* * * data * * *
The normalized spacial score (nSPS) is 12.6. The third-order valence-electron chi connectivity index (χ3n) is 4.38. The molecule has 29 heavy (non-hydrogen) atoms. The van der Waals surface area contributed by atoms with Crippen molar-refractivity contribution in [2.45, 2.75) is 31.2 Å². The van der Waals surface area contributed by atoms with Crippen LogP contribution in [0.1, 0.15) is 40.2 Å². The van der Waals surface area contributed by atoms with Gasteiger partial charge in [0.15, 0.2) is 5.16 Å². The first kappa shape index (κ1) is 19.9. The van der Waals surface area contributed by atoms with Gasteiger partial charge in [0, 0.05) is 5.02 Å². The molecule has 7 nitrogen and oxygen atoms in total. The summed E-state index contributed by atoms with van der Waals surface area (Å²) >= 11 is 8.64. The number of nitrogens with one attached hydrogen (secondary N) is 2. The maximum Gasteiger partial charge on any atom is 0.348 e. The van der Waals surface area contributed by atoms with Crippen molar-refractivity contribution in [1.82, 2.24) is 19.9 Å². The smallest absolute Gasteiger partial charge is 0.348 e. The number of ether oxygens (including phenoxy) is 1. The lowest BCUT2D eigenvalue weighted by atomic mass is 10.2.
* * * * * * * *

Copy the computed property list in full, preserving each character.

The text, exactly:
The normalized spacial score (nSPS) is 12.6. The third-order valence-electron chi connectivity index (χ3n) is 4.38. The molecule has 29 heavy (non-hydrogen) atoms. The van der Waals surface area contributed by atoms with Crippen molar-refractivity contribution in [2.45, 2.75) is 31.2 Å². The van der Waals surface area contributed by atoms with Crippen LogP contribution in [0.1, 0.15) is 40.2 Å². The van der Waals surface area contributed by atoms with Gasteiger partial charge in [0.15, 0.2) is 5.16 Å². The first kappa shape index (κ1) is 19.9. The van der Waals surface area contributed by atoms with Gasteiger partial charge in [0, 0.05) is 5.02 Å². The molecule has 7 nitrogen and oxygen atoms in total. The summed E-state index contributed by atoms with van der Waals surface area (Å²) >= 11 is 8.64. The number of nitrogens with one attached hydrogen (secondary N) is 2. The maximum Gasteiger partial charge on any atom is 0.348 e. The van der Waals surface area contributed by atoms with Crippen molar-refractivity contribution in [1.82, 2.24) is 19.9 Å². The smallest absolute Gasteiger partial charge is 0.348 e. The number of ether oxygens (including phenoxy) is 1. The lowest BCUT2D eigenvalue weighted by atomic mass is 10.2.